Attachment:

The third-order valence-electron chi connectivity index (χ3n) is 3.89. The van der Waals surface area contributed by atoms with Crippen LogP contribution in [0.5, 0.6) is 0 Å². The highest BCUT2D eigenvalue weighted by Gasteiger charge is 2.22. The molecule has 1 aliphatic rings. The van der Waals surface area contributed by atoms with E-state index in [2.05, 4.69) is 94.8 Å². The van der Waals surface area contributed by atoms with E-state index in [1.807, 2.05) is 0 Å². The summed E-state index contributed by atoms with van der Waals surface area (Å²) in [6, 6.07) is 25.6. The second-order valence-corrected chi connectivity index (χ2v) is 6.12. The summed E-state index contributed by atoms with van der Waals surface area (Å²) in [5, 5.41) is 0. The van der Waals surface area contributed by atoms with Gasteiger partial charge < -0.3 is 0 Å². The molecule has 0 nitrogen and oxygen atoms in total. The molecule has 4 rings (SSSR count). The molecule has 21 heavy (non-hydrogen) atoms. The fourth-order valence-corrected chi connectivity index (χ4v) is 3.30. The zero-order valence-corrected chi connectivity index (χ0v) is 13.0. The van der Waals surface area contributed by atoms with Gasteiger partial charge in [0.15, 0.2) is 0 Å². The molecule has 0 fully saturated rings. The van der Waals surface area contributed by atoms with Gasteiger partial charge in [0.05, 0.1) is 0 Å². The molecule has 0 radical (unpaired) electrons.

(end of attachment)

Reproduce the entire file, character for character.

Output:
The third-order valence-electron chi connectivity index (χ3n) is 3.89. The van der Waals surface area contributed by atoms with Crippen LogP contribution in [0.5, 0.6) is 0 Å². The highest BCUT2D eigenvalue weighted by Gasteiger charge is 2.22. The molecule has 1 aliphatic rings. The van der Waals surface area contributed by atoms with E-state index in [2.05, 4.69) is 94.8 Å². The van der Waals surface area contributed by atoms with E-state index in [1.807, 2.05) is 0 Å². The summed E-state index contributed by atoms with van der Waals surface area (Å²) in [6, 6.07) is 25.6. The second-order valence-corrected chi connectivity index (χ2v) is 6.12. The summed E-state index contributed by atoms with van der Waals surface area (Å²) in [5, 5.41) is 0. The van der Waals surface area contributed by atoms with Gasteiger partial charge < -0.3 is 0 Å². The molecule has 0 nitrogen and oxygen atoms in total. The molecule has 4 rings (SSSR count). The molecule has 21 heavy (non-hydrogen) atoms. The fourth-order valence-corrected chi connectivity index (χ4v) is 3.30. The zero-order valence-corrected chi connectivity index (χ0v) is 13.0. The van der Waals surface area contributed by atoms with Gasteiger partial charge in [0.15, 0.2) is 0 Å². The molecule has 0 fully saturated rings. The van der Waals surface area contributed by atoms with Gasteiger partial charge in [0.05, 0.1) is 0 Å². The molecule has 0 radical (unpaired) electrons.